Re: RARA-AVIS: Small Crimes + noir writers from the 30s and 40s

From: Allan Guthrie (
Date: 04 Jun 2008

I guess you're writing neo-hardback-noir rather than neo-paperback-noir, Dave. Very classy!

The book that instantly sprung to mind from the reviewer's description of the kind of "grim noir novel" he's thinking of, is Paul Cain's Fast One. But to answer your own question -- about noir writers as defined by Jack Bludis rather than the reviewer -- in addition to the writers Jeff mentioned, there's also Benjamin Appel, Nathanael West, Edward Anderson, Erskine Caldwell, Richard Hallas, Dorothy Hughes, James Ross, James Curtis, Gerald Butler, Gerald Kersh and no doubt a bunch of others. Certainly noir exploded in the late 40s with the arrival of the paperback original, but it was doing okay in hardcover much earlier.


----- Original Message ----- From: "Dave Zeltserman" <>
>A review in the London Times favorably compared my latest book, Small
> Crimes, with: "the kind of grim noir novel they used to write in the
> Thirties and Forties. There are no good guys, only men who are mean,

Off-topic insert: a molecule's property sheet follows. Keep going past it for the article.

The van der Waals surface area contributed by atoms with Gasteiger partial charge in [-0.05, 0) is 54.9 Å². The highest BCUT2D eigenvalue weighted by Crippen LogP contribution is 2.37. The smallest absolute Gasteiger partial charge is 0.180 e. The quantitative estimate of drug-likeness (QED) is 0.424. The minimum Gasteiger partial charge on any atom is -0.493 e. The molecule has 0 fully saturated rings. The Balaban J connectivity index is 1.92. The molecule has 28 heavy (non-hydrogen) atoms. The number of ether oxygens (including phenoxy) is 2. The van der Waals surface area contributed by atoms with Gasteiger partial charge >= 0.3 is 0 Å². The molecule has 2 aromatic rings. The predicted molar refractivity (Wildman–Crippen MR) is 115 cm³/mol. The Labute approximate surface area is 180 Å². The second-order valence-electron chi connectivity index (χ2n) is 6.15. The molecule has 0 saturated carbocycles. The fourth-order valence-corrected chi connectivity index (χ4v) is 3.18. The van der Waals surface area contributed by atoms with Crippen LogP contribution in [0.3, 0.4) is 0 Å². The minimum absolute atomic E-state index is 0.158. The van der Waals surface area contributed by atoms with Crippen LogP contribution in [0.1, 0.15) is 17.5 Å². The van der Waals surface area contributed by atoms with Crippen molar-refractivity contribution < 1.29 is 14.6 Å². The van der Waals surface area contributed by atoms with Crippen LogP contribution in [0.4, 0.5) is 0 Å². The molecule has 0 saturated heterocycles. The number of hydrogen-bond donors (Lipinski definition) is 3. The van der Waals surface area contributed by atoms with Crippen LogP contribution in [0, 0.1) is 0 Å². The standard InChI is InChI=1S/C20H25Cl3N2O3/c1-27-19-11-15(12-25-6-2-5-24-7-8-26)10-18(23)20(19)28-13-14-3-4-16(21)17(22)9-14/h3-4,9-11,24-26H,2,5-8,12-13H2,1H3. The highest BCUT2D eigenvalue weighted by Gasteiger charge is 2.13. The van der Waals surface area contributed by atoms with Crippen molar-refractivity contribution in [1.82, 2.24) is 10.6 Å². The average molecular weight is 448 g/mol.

> vicious, tough, corrupt and amoral. Action is frenzied and bloody,
> women easy but vulnerable, dialogue curt and the plot not necessarily
> convincing."
> To me this raised the question, who was writing these types of grim
> noir novels in the 30s and 40s?? The only writers I could think of were
> James M. Cain, Cornell Woolrich and David Goodis (at least he started
> in the 40s). If the reviewer had mentioned the 50s instead it would've
> made more sense as it would've opened up a host of other writers,
> including Charles Williams, Gil Brewer, Dan Marlowe, etc. So here's the
> question--who else other than the writers I mentioned were writing noir
> novels in the 30s and 40s (noir with Jack Bludis's definition of
> screwed as opposed to dark + sinister)???

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